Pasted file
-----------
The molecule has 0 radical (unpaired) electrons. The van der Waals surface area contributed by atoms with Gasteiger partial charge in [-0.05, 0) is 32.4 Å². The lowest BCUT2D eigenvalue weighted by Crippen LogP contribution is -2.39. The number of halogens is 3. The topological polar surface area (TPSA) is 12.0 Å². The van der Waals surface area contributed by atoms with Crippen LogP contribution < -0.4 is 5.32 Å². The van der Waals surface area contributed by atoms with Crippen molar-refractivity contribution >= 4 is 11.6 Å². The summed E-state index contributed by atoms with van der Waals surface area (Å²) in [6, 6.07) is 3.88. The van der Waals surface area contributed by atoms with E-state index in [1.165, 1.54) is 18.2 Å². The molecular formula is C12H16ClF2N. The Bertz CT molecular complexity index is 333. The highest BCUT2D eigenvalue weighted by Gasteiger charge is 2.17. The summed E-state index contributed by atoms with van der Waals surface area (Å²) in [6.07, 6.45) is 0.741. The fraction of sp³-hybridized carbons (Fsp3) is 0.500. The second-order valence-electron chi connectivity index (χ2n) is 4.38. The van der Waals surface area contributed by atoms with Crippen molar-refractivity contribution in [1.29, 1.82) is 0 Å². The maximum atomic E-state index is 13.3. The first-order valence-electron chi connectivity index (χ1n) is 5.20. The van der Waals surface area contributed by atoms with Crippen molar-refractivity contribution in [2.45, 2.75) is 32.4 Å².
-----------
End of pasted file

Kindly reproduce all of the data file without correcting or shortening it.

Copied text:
The molecule has 0 radical (unpaired) electrons. The van der Waals surface area contributed by atoms with Gasteiger partial charge in [-0.05, 0) is 32.4 Å². The lowest BCUT2D eigenvalue weighted by Crippen LogP contribution is -2.39. The number of halogens is 3. The topological polar surface area (TPSA) is 12.0 Å². The van der Waals surface area contributed by atoms with Crippen LogP contribution < -0.4 is 5.32 Å². The van der Waals surface area contributed by atoms with Crippen molar-refractivity contribution >= 4 is 11.6 Å². The summed E-state index contributed by atoms with van der Waals surface area (Å²) in [6, 6.07) is 3.88. The van der Waals surface area contributed by atoms with E-state index in [1.165, 1.54) is 18.2 Å². The molecular formula is C12H16ClF2N. The Bertz CT molecular complexity index is 333. The highest BCUT2D eigenvalue weighted by Gasteiger charge is 2.17. The summed E-state index contributed by atoms with van der Waals surface area (Å²) in [6.07, 6.45) is 0.741. The fraction of sp³-hybridized carbons (Fsp3) is 0.500. The second-order valence-electron chi connectivity index (χ2n) is 4.38. The van der Waals surface area contributed by atoms with Crippen molar-refractivity contribution in [1.29, 1.82) is 0 Å². The maximum atomic E-state index is 13.3. The first-order valence-electron chi connectivity index (χ1n) is 5.20. The van der Waals surface area contributed by atoms with Crippen molar-refractivity contribution in [2.45, 2.75) is 32.4 Å².